On World Refugee Day, we reflect on the 108.4 million people worldwide who’ve been displaced by conflict, natural disasters, and other factors. These people face staggering risks – from safety and exploitation to sanitation and malnutrition – on their journey to secure better futures.
Among the most deadly, and most overlooked, threats faced by displaced populations is malaria: nearly two-thirds of refugees and internally-displaced people (IDPs) settle in malaria-endemic areas.
A wide range of crisis conditions can fuel malaria transmission and deaths, including: limited healthcare access, disrupted supply chains, densely-populated camps with poor sanitation, and an influx of people with low malaria immunity settling in a high-transmission area.
SOUTH SUDAN: MILLIONS DISPLACED BY CLIMATE CRISIS, REGIONAL CONFLICTS
These crisis conditions have become the norm in South Sudan after several years of severe flooding – the worst the region has seen in 60 years – and prolonged violent conflict around the country. These ongoing crises have contributed to surging rates of population movement. By the end of 2022, South Sudan was home to 3.8 million refugees and IDP’s.
To learn more about the humanitarian crisis in South Sudan, watch the video below.
Flooding and insecurity impact virtually all aspects of life in South Sudan, constraining access to vital aid and healthcare. The country’s vast flood plains have created ideal breeding grounds for mosquitoes, in a country where malaria already accounts for 50-70% of all hospital admissions.
Throughout the country, vital roadways and airstrips have been swept away by floods, leaving countless communities cut off from markets, hospitals, and other vital services. Many parents must carry sick kids for hours, often wading through floodwaters, just to get them the urgent care they need, including malaria treatment.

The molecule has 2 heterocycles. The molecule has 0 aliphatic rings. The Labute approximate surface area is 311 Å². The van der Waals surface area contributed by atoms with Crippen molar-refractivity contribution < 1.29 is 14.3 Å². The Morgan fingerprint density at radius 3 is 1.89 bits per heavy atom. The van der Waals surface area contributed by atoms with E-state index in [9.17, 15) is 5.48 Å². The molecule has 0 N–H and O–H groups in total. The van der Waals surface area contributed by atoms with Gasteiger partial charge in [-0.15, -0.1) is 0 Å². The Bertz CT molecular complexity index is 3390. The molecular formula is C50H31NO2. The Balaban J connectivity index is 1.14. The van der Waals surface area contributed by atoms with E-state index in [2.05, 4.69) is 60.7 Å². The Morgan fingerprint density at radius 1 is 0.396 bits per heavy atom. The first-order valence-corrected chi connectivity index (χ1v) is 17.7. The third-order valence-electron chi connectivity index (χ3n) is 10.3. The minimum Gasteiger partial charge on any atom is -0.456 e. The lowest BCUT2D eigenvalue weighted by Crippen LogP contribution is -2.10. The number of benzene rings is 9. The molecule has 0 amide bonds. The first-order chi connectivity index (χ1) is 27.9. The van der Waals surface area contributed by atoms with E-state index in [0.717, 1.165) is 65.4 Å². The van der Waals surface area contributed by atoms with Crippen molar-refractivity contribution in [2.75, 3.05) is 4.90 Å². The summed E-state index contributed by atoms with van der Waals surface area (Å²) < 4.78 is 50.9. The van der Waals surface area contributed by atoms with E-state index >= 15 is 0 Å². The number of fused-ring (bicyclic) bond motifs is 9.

Since 2021, United to Beat Malaria has partnered with UNHCR to launch malaria projects in displacement camps and host communities across northern South Sudan. These projects have helped protect nearly 500,000 people through the provision of insecticide-treated bed nets, indoor residual spraying campaigns, anti-malarial treatments, rapid diagnostic tests, and other malaria interventions. We will continue working with UNHCR in this region through 2025 – a region that has recently seen an influx of refugees fleeing civil war in neighboring Sudan (see below).
SUDANESE CIVIL WAR ADDS FURTHER STRAIN TO AID EFFORTS IN SOUTH SUDAN
At the dawn of peak rainy season, the world’s youngest nation now faces another threat. Since April, civil war in neighboring Sudan has forced over 100,000 people to seek refuge in South Sudan. Most are settling along South Sudan’s highly volatile northern border, where intercommunal violence has overstretched the region’s humanitarian capacity – made worse by the new arrivals from Sudan.
UNHCR and the International Organization for Migration (IOM) are co-leading a massive response, working with the government and a host of NGO’s to support the influx of new arrivals crossing the Sudan-South Sudan border.
Per UNHCR: “Teams on the ground are providing water, communal shelters, health services, food, WASH services, core relief items, and protection services. A priority is to facilitate onward movement for new arrivals to their places of origin or destination of choice. But this is not an easy feat in South Sudan, where most travel is only possible by river or air.”
USAID and the US State Department have stepped up their support in the region as well, providing over $500 million in aid to South Sudan in Fiscal Year 2023.
United to Beat Malaria continues to support aid efforts in this border region. Since 2021, we’ve partnered with UNHCR to provide insecticide-treated bed nets, indoor residual spraying campaigns, anti-malarial treatments, rapid diagnostic tests, and other malaria interventions to nearly 500,000 people living in displacement camps and host communities across northern South Sudan. We will continue working with UNHCR in this region through 2025.
United to Beat Malaria has long been committed to protecting refugees and IDP’s from malaria. In partnership with the UN Refugee Agency (UNHCR), our campaign has helped protect over 5 million displaced people in 23 countries, through the distribution of insecticide-treated bed nets, rapid diagnostic tests, anti-malarial treatments, and other tools.
To learn more about our work with refugees and IDP’s, visit beatmalaria.org/displacement.